Objective: To provide an overview of the demographic and health characteristics of participating countries, describe the research collaboration and introduce the first dataset and outputs. Methods: Data from two SAGE survey modules implemented in eight Health and Demographic Surveillance Systems (HDSS) were merged with core HDSS data to produce a summary dataset for the site-specific and cross-site analyses described in this supplement. Each participating HDSS site used standardised training materials and survey instruments. Face-to-face interviews were conducted. Ethical clearance was obtained from WHO and the local ethical authority for each participating HDSS site.

    Results: People aged 50 years and over in the eight participating countries represent over 15% of the current global older population, and is projected to reach 23% by 2030. The Asian HDSS sites have a larger proportion of burden of disease from non-communicable diseases and injuries relative to their African counterparts. A pooled sample of over 46,000 persons aged 50 and over from these eight HDSS sites was produced. The SAGE modules resulted in self-reported health, health status, functioning (from the WHO Disability Assessment Scale (WHODAS-II)) and well-being (from the WHO Quality of Life instrument (WHOQoL) variables). The HDSS databases contributed age, sex, marital status, education, socio-economic status and household size variables.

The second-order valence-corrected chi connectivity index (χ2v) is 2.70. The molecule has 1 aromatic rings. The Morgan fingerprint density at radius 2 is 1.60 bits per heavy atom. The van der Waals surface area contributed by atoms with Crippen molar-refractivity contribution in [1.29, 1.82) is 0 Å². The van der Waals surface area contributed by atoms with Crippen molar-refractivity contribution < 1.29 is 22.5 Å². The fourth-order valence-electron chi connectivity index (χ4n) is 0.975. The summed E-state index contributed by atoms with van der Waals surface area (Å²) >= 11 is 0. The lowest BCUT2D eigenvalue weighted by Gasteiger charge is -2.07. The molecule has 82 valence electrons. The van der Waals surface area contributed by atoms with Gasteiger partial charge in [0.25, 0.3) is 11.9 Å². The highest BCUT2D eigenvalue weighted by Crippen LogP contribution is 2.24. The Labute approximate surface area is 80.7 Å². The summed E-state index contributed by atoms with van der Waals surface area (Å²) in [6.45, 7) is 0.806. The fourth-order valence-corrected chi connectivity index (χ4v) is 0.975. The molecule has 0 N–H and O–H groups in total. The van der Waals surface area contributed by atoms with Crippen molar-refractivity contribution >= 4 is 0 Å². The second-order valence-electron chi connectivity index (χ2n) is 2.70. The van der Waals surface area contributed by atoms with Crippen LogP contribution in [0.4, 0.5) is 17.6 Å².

Conclusion: The INDEPTH WHO-SAGE collaboration demonstrates the value and future possibilities for this type of research in informing policy and planning for a number of countries. This INDEPTH WHO- SAGE dataset will be placed in the public domain together with this open-access supplement and will be available through the GHA website (www.globalhealthaction.net) and other repositories. An improved dataset is being developed containing supplementary HDSS variables and vignette-adjusted health variables. This living collaboration is now preparing for a next wave of data collection.